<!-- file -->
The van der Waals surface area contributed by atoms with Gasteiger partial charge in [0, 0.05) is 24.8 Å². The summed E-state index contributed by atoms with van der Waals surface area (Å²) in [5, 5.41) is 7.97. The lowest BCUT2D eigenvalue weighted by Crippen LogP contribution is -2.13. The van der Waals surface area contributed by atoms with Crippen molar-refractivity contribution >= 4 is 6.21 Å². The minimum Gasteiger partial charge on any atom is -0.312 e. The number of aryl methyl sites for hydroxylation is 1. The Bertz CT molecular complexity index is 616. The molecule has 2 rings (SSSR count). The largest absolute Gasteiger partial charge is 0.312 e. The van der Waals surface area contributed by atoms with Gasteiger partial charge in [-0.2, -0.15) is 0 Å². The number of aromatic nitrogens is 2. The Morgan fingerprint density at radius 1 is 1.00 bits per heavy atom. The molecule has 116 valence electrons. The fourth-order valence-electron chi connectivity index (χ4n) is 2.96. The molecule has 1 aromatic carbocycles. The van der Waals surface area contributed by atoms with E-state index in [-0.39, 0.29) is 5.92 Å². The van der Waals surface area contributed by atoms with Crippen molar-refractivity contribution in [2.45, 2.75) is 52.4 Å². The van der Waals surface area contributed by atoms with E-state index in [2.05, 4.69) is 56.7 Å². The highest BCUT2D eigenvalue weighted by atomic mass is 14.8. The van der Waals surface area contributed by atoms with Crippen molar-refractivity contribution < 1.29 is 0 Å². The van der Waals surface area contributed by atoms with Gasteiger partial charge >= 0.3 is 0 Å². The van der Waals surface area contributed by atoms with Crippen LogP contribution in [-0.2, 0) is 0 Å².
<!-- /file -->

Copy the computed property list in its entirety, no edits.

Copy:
The van der Waals surface area contributed by atoms with Gasteiger partial charge in [0, 0.05) is 24.8 Å². The summed E-state index contributed by atoms with van der Waals surface area (Å²) in [5, 5.41) is 7.97. The lowest BCUT2D eigenvalue weighted by Crippen LogP contribution is -2.13. The van der Waals surface area contributed by atoms with Crippen molar-refractivity contribution >= 4 is 6.21 Å². The minimum Gasteiger partial charge on any atom is -0.312 e. The number of aryl methyl sites for hydroxylation is 1. The Bertz CT molecular complexity index is 616. The molecule has 2 rings (SSSR count). The largest absolute Gasteiger partial charge is 0.312 e. The van der Waals surface area contributed by atoms with Gasteiger partial charge in [-0.2, -0.15) is 0 Å². The number of aromatic nitrogens is 2. The Morgan fingerprint density at radius 1 is 1.00 bits per heavy atom. The molecule has 116 valence electrons. The fourth-order valence-electron chi connectivity index (χ4n) is 2.96. The molecule has 1 aromatic carbocycles. The van der Waals surface area contributed by atoms with E-state index in [-0.39, 0.29) is 5.92 Å². The van der Waals surface area contributed by atoms with Crippen molar-refractivity contribution in [2.45, 2.75) is 52.4 Å². The van der Waals surface area contributed by atoms with E-state index in [2.05, 4.69) is 56.7 Å². The highest BCUT2D eigenvalue weighted by atomic mass is 14.8. The van der Waals surface area contributed by atoms with Crippen molar-refractivity contribution < 1.29 is 0 Å². The van der Waals surface area contributed by atoms with Gasteiger partial charge >= 0.3 is 0 Å². The van der Waals surface area contributed by atoms with Crippen LogP contribution in [-0.2, 0) is 0 Å².